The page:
Before the cleaning process could start the most damaged areas had to be strengthened to prevent further fracturing. The tombstones were then washed with an ammonia solution. Gypsum crusts were removed using repeated peroxide and ammonia water wraps. The entire tombstones were then reinforced using organosilicate consolidates. Missing parts were remodelled with the aid of suitable grouts. To conclude the surfaces were visually harmonized and treated with preventative agents to guard against future damage. Identical procedures were used for the Late Gothic stone stoup.
Restoration of the small items of exterior ornamentation:
As there were a large number of pieces requiring restoration, the work was preceded by several surveys and expert evaluations of the tasks involved. The restoration remit included stone porticoes, ledges, balustrades on the south side of the cathedral, consoles, window tracery, gargoyles, pinnacles, crabs and buds and statues of saints with baldachins. All of these decorations were judged by experts to exhibit around a 60% degree of damage. One of the chief problems was the gypsum accumulation and crystallization in the sandstone parts, salt blooms and presence of algae caused by seeping water, which also triggered the destruction of the stone mass. Surfaces had many small cracks, gradually enlarged by freezing water. Grouts used in the past were often unsuitable and fell out or crumbled. Dirt was removed using water jets and where required localized abrasive scrubbing. Algae were removed by application of hydrogen peroxide. Many items of sculptural ornamentation had degraded due to corrosion of the bolts, which were inserted during the repairs carried out in the 1970s and 1980s.
Items which were beyond repair were replaced by identical copies manufactured from sandstone from Podhorní Újezd quarry. Salvageable parts were repeatedly injected with appropriate consolidants. Correct grouts were used to supplant the unsuitable cement ones. The corroded bolts were cut out or drilled away and new, non-corrosive ones, put in their place. Minor broken-off parts were re-modelled. To conclude the restorers carried out colour retouching and preventative hydrophobization.
Restoration of the socle of the outer wall of the cathedral:
The socle, which forms the wall base of the entire perimeter of the cathedral, is built from sandstone and limestone. Previously used unsuitable grouts locked in the dampness, which caused localized salt blooms and adversely affected the structure of the stone.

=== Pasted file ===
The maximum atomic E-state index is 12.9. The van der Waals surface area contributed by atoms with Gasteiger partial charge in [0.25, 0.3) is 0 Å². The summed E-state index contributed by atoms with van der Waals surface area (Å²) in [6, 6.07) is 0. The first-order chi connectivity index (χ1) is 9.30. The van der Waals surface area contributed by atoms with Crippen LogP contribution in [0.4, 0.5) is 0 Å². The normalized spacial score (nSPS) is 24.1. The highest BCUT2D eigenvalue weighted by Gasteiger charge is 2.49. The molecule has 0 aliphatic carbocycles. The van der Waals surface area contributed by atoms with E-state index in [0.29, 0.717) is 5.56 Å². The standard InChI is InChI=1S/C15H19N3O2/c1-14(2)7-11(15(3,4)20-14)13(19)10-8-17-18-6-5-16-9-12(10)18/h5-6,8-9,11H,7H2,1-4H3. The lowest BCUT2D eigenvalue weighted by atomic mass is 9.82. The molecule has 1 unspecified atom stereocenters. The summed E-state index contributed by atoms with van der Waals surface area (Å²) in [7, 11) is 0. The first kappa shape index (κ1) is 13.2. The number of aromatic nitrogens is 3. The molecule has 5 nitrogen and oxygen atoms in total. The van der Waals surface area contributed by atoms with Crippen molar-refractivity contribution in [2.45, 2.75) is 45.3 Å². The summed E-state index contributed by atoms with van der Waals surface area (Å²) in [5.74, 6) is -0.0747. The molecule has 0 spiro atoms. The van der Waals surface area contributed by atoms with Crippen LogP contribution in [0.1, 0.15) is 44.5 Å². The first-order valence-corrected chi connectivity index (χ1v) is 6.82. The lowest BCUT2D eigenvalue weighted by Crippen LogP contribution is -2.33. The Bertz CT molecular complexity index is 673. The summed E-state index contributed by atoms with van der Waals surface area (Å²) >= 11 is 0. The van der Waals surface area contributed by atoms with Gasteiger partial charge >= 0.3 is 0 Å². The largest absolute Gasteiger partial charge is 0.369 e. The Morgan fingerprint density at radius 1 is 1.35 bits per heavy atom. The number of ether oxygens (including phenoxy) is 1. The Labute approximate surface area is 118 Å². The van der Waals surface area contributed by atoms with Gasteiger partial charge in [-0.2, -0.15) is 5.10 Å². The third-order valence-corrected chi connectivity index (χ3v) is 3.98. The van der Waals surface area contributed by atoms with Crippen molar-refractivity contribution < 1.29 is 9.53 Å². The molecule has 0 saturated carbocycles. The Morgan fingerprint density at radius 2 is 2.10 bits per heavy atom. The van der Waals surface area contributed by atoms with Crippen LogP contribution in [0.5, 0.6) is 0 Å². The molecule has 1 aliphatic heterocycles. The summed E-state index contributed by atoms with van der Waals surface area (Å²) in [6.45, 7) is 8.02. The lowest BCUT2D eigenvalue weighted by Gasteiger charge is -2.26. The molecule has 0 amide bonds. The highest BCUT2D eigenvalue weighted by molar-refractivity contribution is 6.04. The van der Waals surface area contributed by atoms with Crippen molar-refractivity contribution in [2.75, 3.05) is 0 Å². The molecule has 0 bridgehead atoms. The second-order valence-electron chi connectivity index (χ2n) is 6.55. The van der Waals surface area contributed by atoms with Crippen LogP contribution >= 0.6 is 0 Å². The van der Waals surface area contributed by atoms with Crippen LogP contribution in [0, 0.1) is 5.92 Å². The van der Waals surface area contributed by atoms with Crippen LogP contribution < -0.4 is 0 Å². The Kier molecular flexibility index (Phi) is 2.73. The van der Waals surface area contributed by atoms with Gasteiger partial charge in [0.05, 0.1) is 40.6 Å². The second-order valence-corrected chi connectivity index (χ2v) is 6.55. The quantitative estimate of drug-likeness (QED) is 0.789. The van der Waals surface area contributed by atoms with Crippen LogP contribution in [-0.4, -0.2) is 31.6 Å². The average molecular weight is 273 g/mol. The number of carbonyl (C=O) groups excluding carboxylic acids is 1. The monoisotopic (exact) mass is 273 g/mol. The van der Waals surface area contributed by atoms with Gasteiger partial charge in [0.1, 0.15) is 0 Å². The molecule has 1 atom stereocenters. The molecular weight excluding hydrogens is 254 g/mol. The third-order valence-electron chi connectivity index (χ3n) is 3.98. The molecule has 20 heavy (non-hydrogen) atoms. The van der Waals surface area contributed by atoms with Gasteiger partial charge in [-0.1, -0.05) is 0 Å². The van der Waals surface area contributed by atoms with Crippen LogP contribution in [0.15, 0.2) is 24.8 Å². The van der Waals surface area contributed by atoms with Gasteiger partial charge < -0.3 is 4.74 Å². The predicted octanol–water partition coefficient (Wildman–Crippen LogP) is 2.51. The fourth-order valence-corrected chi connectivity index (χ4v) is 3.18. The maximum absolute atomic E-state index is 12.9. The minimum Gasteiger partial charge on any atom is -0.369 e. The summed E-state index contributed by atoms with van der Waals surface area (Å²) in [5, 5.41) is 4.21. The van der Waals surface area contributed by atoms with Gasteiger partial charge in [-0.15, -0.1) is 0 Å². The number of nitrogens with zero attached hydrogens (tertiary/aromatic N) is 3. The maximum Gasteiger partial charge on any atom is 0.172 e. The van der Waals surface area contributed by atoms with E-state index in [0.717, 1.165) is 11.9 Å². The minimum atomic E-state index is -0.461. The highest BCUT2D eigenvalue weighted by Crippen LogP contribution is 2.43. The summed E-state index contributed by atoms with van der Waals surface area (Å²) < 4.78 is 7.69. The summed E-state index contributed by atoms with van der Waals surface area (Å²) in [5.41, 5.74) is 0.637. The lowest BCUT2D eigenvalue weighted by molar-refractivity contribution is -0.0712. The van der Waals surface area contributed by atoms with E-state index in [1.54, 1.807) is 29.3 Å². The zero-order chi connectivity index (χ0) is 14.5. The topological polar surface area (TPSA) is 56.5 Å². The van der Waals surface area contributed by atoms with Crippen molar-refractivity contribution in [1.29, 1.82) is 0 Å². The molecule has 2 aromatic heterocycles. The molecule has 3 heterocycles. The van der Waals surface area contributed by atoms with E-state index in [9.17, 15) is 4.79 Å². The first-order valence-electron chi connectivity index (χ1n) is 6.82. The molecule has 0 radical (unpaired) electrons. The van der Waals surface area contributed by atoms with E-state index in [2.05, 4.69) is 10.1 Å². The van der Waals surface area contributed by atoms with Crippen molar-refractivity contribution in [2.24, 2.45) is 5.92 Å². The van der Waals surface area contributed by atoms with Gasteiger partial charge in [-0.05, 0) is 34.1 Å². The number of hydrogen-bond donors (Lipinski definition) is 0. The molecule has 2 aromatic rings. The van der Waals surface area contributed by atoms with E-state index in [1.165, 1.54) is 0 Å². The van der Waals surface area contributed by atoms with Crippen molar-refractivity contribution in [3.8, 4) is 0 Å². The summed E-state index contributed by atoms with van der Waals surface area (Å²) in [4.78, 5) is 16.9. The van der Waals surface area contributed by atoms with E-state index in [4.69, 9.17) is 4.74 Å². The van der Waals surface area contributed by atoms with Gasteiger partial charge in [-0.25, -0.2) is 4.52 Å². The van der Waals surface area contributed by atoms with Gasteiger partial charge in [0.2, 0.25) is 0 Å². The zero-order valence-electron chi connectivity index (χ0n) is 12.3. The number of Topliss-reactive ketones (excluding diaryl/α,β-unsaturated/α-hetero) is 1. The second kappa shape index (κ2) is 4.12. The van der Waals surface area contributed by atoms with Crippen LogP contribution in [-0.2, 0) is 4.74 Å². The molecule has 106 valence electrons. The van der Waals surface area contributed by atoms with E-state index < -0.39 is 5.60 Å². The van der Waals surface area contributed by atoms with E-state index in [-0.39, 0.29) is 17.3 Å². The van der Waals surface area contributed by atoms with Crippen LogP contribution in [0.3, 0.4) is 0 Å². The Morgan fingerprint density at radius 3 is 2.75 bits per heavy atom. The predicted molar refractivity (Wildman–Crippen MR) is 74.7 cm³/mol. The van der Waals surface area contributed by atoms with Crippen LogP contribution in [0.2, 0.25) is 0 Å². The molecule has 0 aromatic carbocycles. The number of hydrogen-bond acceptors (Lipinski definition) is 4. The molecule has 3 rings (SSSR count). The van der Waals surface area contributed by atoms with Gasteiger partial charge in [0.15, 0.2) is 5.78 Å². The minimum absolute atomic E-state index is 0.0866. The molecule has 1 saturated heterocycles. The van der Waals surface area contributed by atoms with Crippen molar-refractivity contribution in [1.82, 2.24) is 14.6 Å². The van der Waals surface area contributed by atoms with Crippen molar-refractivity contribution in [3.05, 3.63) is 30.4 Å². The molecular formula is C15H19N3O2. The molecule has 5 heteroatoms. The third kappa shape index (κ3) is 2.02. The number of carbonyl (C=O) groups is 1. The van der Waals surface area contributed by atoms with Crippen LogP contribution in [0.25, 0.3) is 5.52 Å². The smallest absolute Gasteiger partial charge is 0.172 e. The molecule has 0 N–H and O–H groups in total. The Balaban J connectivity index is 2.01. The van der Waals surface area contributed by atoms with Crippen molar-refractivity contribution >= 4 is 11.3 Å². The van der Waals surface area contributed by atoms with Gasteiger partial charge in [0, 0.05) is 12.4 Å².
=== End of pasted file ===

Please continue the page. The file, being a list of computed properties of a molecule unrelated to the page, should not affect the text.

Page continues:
The restorers removed old repair material and layers of concrete to facilitate good aeration of the stone, which was then cleaned, desalinated using wraps and where required strengthened with organosilicates.
Restoration of the outer stone casing of the cathedral
Work to restore the outer walls was mostly carried out during 2003. The stone casing was soiled by effects of air pollution and smog, in particular in the area of the presbytery, where the sandstone was black in appearance. The Hořice sandstone was also corroded, especially on the buttressing. The surfaces exhibited a number of gypsum crusts and salt blooms. Parts of the window tracery had in many instances broken off. The inscription “1566” carved into the windows documents their age. The unsuitably hard window putty was not vibration and heat expansion resistant and as a result often fell out and caused damage to the glass.
The surfaces were first cleaned using pressurized water and the gypsum crusts were then mechanically removed. Areas affected by corrosion were strengthened with organosilicates, applied repeatedly in the most damaged places. Extensive re-modelling of the missing parts was required. To achieve maximum visual cohesion sand or lime powder grouts were used. Colour retouching completed the task.
Restoration of the statues of female saints in the south antechamber of the cathedral:
The two sculptures, placed under baldachins on the consoles of the south antechamber, are among the best examples of South Moravian Gothic art. Experts are of the opinion that they are the work of two different contemporary sculptors. The female saint on the left side of the antechamber holds a shape of a heart in her hand and differs from her companion by the absence of a halo around her head. The rendition is more robust and rigid and the experts believe the statue is the older of the two, dating back to the second half of the 13th century. The second female saint has a halo and apple in her hand. The sculpting is more detailed and the hair is more decorative. Due to these attributes the statue has been dated to the first half of the 14th century.